In chasing the “American dream,” 21-year-old Guatemalan Andrés Ixcuná Mateo tried to cross the border into the United States twice but failed. He says the experience of being arrested by immigration authorities and spending several days in jail traumatized him.
But after returning to his hometown of San Andrés Sajcabajá, he began serving as a community volunteer with the Leer Juntos, Aprender Juntos project to help children learn to read in the Mayan language of K’iche. The experience of giving back to his community and helping preserve their indigenous culture helped him start to overcome the emotional and physical hardships he endured in his pursuit of a better life.
Now, he’s filled with a renewed hope for a better future in his hometown.
“I suffered very much, and I do not wish that on anyone,” Andrés said at a training session for volunteers in March, about one year later. “Now that I volunteer for this project, I have realized that one can do many good things and help boys and girls so that they can be someone important.”
Implemented by Save the Children with support from USAID, the three-year project Leer Juntos, Aprender Juntos — which means “reading together, learning together” — aims to improve the readings skills of children in rural, indigenous communities in Guatemala and Peru in their mother tongue. In San Andrés Sajcabajá, the program includes community action activities to improve literacy in the the K’iche language, alongside in-school activities.
The project is part of USAID’s global education strategy to improve the readings skills of 100 million children in primary grades around the world. These skills are essential to students’ success in later grades and open doors to better economic opportunities once they become adults.
In the beginning, the project staff in San Andrés Sajcabajá had trouble recruiting volunteers. While searching for young people who might be willing to give up their time to help children learn to read outside of school hours, they contacted the principal of the community school, who referred them to Andrés–who had recently returned to his hometown.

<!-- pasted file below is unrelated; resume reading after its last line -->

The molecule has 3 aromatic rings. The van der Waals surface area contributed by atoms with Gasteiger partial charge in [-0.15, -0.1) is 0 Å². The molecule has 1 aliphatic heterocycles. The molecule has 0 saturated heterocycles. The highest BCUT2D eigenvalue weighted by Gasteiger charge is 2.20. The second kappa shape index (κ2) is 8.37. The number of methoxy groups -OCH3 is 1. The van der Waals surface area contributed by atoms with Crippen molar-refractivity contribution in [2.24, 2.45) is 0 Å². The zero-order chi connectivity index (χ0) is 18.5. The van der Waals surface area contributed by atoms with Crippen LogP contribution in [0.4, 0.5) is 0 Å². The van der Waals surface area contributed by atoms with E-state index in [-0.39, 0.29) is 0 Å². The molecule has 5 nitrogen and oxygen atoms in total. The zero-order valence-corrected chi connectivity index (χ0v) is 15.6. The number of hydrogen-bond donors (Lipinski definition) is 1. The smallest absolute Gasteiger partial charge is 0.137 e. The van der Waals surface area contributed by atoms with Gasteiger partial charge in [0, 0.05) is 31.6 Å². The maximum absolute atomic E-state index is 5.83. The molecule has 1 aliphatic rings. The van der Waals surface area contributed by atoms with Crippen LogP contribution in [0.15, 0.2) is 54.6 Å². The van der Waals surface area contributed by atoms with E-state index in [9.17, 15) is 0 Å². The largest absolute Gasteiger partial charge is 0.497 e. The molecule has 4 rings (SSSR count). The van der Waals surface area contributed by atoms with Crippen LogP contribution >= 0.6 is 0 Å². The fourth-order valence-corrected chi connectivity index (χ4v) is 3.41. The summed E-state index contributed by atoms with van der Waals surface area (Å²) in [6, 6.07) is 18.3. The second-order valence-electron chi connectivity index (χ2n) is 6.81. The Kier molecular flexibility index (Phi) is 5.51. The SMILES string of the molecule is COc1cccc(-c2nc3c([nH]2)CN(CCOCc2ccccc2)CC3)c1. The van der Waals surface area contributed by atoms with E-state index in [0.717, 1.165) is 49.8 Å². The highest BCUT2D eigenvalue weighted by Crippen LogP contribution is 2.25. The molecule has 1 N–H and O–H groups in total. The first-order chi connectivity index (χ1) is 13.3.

Andrés, who was living at home and reflecting on what had happened to him, had graduated as a primary grade teacher before trying to emigrate. After meeting with the project staff, he agreed to join the team.
The Leer Juntos, Aprender Juntos project changed Andrés’s life and encouraged him to seek new horizons in order to improve himself and improve his family. After two volunteer trainings, he came to understand that it is possible to achieve “self‐improvement through education,” as he termed it.
Andrés is one of the volunteers who continues to be committed to the project, and this year he has taken up another year‐long commitment to lead community actions being implemented by the project in his village. He has also decided to enroll in the university to continue his studies.
Andrés told the 93 young colleagues assembled at the March training: “Take advantage of these spaces for learning, and the studies that your parents are facilitating. Do not think about migrating to another country, because in Guatemala there is space for you to act and seek your self‐improvement.”